What’s Happening in Renewable Energy?
March 13, 2017 • 263 views
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The warm temperatures this past month have reminded us that global warming – which is largely attributed to the burning of fossil fuels – is taking its toll on Earth’s climate. Therefore, it’s important to learn about the ways energy can be harnessed without burning fossil fuels.
Hydropower is energy captured from moving water. The majority of renewable energy in the United States is generated through hydropower. Hydropower has been used for many years, even dating back to 250 BCE. Hydropower is also the least expensive form of renewable energy.
Geothermal energy comes from capturing the heat energy produced by magma beneath Earth’s crust. California harnesses eighty percent of the geothermal energy used in the U.S, Our local Bala Cynwyd Library contributes to the other twenty percent. The library’s 2012 renovation installed a geothermal system for its heating and cooling.
Solar panels capture energy from the sun’s rays. Photons from the sun cause electrons in the panels to move through a circuit that produces powers. Often solar panel systems have a battery that stores solar energy for use when the sun’s rays are not available (during the night, for instance). Solar panels are becoming more affordable because of their growing popularity and the federal tax benefits harnessing solar energy provides.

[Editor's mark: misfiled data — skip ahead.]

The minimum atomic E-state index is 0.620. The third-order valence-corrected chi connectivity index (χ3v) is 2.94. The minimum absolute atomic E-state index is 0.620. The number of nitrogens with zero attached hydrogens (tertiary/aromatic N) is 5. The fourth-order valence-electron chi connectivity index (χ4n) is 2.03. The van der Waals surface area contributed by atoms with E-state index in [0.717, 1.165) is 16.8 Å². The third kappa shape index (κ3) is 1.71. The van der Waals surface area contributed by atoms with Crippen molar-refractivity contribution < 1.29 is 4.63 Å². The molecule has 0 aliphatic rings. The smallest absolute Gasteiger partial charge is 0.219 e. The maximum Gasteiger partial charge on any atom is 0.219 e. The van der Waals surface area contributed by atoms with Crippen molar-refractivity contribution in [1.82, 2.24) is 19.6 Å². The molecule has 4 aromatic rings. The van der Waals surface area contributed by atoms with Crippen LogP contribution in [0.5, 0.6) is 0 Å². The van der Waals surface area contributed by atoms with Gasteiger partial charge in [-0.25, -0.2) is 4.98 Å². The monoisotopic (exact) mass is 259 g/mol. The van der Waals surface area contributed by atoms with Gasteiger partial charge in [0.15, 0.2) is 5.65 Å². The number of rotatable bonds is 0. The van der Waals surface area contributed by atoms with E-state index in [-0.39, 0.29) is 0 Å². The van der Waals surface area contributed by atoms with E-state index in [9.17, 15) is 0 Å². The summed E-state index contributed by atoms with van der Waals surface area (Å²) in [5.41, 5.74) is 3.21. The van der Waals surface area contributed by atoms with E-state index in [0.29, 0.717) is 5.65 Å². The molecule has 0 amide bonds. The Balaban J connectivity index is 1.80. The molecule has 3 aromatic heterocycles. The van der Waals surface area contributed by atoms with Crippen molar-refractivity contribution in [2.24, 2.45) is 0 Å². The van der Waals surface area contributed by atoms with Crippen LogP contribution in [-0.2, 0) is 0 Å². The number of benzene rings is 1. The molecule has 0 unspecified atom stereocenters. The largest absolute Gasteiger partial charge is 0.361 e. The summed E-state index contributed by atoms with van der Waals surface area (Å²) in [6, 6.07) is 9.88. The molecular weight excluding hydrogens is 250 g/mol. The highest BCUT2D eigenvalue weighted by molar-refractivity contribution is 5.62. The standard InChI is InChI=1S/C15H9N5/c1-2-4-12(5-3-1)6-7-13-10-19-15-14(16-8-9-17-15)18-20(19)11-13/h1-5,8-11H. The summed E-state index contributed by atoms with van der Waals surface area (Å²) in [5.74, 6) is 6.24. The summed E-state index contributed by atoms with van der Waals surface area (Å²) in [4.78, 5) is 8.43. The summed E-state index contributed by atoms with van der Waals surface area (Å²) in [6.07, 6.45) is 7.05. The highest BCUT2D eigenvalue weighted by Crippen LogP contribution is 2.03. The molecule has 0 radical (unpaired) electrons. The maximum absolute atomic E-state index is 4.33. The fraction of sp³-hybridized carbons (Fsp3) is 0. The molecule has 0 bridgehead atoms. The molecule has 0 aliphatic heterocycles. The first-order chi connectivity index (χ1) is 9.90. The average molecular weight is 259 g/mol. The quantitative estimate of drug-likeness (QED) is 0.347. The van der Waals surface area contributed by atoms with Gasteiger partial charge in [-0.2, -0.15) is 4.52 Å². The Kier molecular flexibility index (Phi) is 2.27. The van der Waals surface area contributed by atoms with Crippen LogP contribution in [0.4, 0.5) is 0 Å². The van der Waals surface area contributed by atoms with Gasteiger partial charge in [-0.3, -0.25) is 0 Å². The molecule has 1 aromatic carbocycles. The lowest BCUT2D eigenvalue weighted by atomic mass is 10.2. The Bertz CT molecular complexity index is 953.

Wind is actually a form of solar energy since wind is caused by heat from the sun. However, wind is harnessed differently than from the the sun’s rays. Wind turbines are often used to capture wind. They work like inverse fans – instead of an electrical current powering moving blades, moving blades power an electrical current. Like solar panels, wind turbine systems often have a battery that can store the generated energy for later use.
Biomass is the burning of plants for energy. While fossil fuels are also technically plants (crushed over many millions of years into oil or coal), biomass plants take in about the same amount of carbon dioxide while growing that they release while burning. However, fossil fuels grew millions of years ago and do not remove any carbon dioxide from the atmosphere. Examples of biomass include wood and biofuel.
Despite the many different sources of renewable energy, only 10% of energy consumed in the U.S in 2015 was renewable. With so many promising advancements, we can hope that renewable energy will become more mainstream in the near future.